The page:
The company has set up a presence in Berlin, for example, and are already building a team there. “Berlin is a very logical move for a digital health innovator like Sidekick, but Germany is taking the lead on advancing the wider adoption of digital therapeutics in Europe. The city also ranks second to London as the top startup location in Europe, especially in life sciences and digital transformation. Brexit has made a dent in London’s appeal, and the pandemic has highlighted that top talent is extremely mobile and is increasingly gravitating to places where quality of life is high. Barcelona also featured highly on our list, but Berlin made more sense since most of our European collaborators are located in central Europe and anything we can do to reduce the time spent on planes, trains and automobiles is of high importance,” says Arnason.
Minimize growing pains
When it comes to financing, Sidekick received early support from Iceland’s Technology Development Fund. “This was crucial in getting the company off the ground,” says Arnason. “The Icelandic startup scene is maturing, with the government putting entrepreneurship high on the agenda – including establishing a fund-of-funds to help facilitate growth,” he adds.
When Gulli joined the company, the product itself was already on the market and the business model was being born. The co-founders and the legacy team had created a stellar product. “The next phase on the journey was to raise our Series A and scale our business, which can be extremely tricky and there are certainly growing pains involved,” he says.
“Sidekick is growing fast, and anything that we can do to minimize growing pains, especially related to scaling up our teams on both sides of the Atlantic, is extremely important.”
The Series A fundraising was oversubscribed and the company raised USD 20 million. It was led by Asabys Partners and Wellington Partners, with participation from existing investors London-based Novator and Reykjavik-based Frumtak Ventures.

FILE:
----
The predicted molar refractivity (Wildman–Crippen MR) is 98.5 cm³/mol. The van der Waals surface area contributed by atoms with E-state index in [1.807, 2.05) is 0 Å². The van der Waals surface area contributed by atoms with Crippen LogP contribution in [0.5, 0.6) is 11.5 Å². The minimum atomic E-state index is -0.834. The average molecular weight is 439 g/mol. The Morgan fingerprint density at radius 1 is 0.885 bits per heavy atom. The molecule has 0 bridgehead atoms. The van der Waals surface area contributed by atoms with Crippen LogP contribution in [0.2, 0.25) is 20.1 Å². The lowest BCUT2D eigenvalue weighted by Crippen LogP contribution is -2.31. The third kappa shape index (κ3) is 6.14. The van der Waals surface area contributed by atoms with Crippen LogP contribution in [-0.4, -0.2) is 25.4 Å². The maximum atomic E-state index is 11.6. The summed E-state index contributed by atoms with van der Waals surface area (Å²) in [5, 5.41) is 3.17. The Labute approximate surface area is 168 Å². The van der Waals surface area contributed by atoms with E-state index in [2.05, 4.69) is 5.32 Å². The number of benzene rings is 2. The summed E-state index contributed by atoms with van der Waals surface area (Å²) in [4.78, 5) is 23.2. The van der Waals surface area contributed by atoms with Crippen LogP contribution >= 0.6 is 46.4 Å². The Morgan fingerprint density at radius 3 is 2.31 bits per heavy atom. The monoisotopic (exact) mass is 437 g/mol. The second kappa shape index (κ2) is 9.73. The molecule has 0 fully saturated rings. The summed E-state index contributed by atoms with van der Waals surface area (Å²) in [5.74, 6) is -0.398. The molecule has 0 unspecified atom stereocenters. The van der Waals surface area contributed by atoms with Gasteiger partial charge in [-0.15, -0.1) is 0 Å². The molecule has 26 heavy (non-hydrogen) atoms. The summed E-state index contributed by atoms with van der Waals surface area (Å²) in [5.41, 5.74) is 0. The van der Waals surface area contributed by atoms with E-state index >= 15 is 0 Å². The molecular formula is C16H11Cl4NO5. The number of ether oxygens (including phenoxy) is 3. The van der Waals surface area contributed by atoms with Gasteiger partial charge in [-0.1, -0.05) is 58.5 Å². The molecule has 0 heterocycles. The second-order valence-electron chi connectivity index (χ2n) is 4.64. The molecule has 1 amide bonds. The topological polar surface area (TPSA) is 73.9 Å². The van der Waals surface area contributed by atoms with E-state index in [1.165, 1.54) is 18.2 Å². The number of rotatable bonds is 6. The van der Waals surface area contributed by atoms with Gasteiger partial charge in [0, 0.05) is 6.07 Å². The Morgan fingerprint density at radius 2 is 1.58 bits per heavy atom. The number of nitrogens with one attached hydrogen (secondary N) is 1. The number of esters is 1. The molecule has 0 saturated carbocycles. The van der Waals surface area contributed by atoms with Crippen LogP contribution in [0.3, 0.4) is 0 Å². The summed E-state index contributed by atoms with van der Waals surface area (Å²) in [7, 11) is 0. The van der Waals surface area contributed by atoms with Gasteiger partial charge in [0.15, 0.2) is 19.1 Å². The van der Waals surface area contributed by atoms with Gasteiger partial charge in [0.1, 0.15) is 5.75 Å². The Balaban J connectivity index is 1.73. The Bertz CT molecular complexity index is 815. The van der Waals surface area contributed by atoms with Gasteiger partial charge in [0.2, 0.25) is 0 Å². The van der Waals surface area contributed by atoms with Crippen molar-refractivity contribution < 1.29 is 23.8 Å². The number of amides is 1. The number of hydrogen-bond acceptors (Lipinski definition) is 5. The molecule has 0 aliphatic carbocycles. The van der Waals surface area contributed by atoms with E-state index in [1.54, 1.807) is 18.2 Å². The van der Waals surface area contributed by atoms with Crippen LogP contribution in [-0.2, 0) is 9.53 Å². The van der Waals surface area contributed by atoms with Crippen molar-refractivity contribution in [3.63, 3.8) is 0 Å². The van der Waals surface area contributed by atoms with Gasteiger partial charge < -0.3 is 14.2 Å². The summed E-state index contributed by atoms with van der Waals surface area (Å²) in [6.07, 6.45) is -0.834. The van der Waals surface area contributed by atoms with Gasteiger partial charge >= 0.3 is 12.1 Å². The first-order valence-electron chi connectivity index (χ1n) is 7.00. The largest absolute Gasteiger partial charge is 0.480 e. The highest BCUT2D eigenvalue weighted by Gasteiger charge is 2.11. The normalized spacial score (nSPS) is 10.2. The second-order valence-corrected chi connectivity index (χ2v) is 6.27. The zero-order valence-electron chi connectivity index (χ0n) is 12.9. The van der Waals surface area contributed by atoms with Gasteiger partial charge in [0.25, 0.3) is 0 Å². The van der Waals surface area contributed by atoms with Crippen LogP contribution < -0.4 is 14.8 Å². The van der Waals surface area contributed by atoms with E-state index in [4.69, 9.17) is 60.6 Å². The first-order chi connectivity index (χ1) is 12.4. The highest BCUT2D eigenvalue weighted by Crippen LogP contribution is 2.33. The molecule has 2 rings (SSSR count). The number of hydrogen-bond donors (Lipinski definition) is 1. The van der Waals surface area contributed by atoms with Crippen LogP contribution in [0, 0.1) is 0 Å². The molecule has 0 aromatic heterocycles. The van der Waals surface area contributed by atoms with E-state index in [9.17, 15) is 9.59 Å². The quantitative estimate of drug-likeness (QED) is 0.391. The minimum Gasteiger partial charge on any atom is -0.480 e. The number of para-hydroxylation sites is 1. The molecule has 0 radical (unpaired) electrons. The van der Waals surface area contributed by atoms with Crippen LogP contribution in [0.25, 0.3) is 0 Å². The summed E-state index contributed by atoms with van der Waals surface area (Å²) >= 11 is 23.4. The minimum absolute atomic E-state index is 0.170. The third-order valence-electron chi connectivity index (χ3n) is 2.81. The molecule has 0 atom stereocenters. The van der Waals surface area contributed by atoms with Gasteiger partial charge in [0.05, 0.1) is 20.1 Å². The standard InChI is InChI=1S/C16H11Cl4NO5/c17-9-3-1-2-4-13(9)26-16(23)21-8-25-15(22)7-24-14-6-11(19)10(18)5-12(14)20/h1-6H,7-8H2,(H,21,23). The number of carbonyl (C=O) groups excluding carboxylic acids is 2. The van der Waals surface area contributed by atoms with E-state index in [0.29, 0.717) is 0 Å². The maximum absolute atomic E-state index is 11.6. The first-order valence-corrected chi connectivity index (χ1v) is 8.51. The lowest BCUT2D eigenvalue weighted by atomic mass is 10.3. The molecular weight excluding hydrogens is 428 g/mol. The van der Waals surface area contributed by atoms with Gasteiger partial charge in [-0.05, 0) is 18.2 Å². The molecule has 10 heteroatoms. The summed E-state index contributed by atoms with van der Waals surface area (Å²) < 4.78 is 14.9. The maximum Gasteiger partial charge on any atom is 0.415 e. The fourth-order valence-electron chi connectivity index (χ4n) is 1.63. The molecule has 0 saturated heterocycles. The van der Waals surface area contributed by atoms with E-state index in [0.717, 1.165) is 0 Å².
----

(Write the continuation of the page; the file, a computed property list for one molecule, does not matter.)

“Sidekick is growing fast, and anything that we can do to minimize growing pains, especially related to scaling up our teams on both sides of the Atlantic, is extremely important,” says Arnason.
The gap is narrowing
The pandemic has certainly cast the spotlight on digital health, as well as accelerating the wider adoption of digital health solutions across the healthcare landscape.
“This trend will continue to gather pace when we have managed to get the pandemic under control, but it has also slowed things down on other fronts, made it more difficult to set up our Berlin office, and complicated the rollout of our product in new markets. However, the silver lining is that in the long run COVID-19 will advance Sidekick’s mission of bringing healthcare into people’s homes.”
“But the gap is narrowing, and we are seeing US-based health and medical insurance giants emerge as partners.”
Patients are ahead of the curve, willing to adopt and use digital health solutions, while some other healthcare stakeholders are behind the curve he adds. “But the gap is narrowing, and we are seeing US-based health and medical insurance giants emerge as partners. We are also working on exciting projects with hospital operators in Europe.”